“Targeting was — and is — IRS policy, not a violation of it,” the report said. “In halting the applications, preparing such reports and referring the matter to supervisors, including political appointees, IRS employees behaved exactly as agency rules dictated.”
The group contends that so long as these policies remain untouched, American taxpayers may continue to be targeted.
The report released on Wednesday raises concerns that the very same policy used by the IRS to target conservative groups remains intact and that it could allow the continual targeting of political opponents. “Seven years after the targeting scandal began, the rule that enabled this inexcusable behavior still exists,” the report said. “Until that rule is removed from the internal manual used by all IRS employees, targeting of political opponents will remain a very real threat.”
The report indicates that officials can continue to utilize the “vague and open-ended” policy “to selectively delay and obstruct those applications receiving higher scrutiny without a way to hold the officials accountable for their decisions.”
The group adds that the policy allows for too much discretion and bias. Under these rules, an employee could simply halt an application’s progress after one minor news story. “Issues that attract ‘media or congressional attention’ are usually political in nature, and reliance on such a criterion means that the process itself cannot avoid partisan bias,” the report continued.
Craig Engle, founder of the bipartisan political-law group at the Washington law firm Arent Fox, made a similar observation about the “newsworthy” criterion set forth in the handbook. If the manual “requires the national office to do something” about cases it deems newsworthy, the agency virtually “created a task for itself that it would be impossible to administer evenhandedly, let alone on a bipartisan basis.”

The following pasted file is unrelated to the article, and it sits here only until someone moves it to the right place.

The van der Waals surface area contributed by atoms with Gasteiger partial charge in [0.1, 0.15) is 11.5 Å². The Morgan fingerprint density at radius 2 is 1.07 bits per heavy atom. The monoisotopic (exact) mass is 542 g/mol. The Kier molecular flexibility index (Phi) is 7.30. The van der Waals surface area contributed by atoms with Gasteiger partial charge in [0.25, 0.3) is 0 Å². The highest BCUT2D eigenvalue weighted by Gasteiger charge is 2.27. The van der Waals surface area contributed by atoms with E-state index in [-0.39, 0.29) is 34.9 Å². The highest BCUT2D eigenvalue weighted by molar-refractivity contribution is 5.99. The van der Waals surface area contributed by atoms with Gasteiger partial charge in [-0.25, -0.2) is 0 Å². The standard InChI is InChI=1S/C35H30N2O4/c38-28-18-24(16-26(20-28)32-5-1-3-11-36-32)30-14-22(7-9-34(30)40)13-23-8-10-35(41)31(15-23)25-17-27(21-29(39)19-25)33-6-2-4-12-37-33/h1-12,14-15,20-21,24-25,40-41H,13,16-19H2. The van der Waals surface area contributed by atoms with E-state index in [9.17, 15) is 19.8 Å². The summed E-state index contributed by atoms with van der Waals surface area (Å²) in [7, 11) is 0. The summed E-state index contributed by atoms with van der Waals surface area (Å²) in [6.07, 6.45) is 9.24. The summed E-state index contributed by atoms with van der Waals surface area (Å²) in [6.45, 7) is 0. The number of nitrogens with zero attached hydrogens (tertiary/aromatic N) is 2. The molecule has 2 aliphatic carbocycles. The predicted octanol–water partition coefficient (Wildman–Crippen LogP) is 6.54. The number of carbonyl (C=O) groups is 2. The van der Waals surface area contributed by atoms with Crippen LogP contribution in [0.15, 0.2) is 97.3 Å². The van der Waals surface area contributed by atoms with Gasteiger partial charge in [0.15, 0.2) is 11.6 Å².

It is perhaps for this reason that Tea Party applications are being denied after lengthy waits. The American Center for Law and Justice (ACLJ), which is representing several Tea Party groups in a case against the IRS, contends that the lengthy deliberations and denials of Tea Party applications are evidence that the IRS is continuing its corrupt practices of singling out conservative groups.
And though conservative groups may still be targeted as a result of political motivation, Cause of Action contends that employees at the IRS can use the policies set forth in the agency’s handbook to target any political opponents without reprimand.
As the IRS has the authority to change its policy without legislation, the watchdog group asserts that the manual should have already undergone revisions to avoid another scandal. “Given the amount of criticism the IRS has received regarding its targeting practices, it is hard to believe the agency has not yet taken the steps needed to remedy the problem,” the report said.
When the IRS was cleared of any wrongdoing by the Department of Justice in 2015 after its investigation, Assistant Attorney General Peter Kadzik said in a letter to the House Ways and Means Committee, “The Department of Justice’s exhaustive probe revealed no evidence that would support a criminal prosecution. What occurred is disquieting and may necessitate corrective action — but it does not warrant criminal prosecution.”
Two years later, it seems no such corrective action has taken place.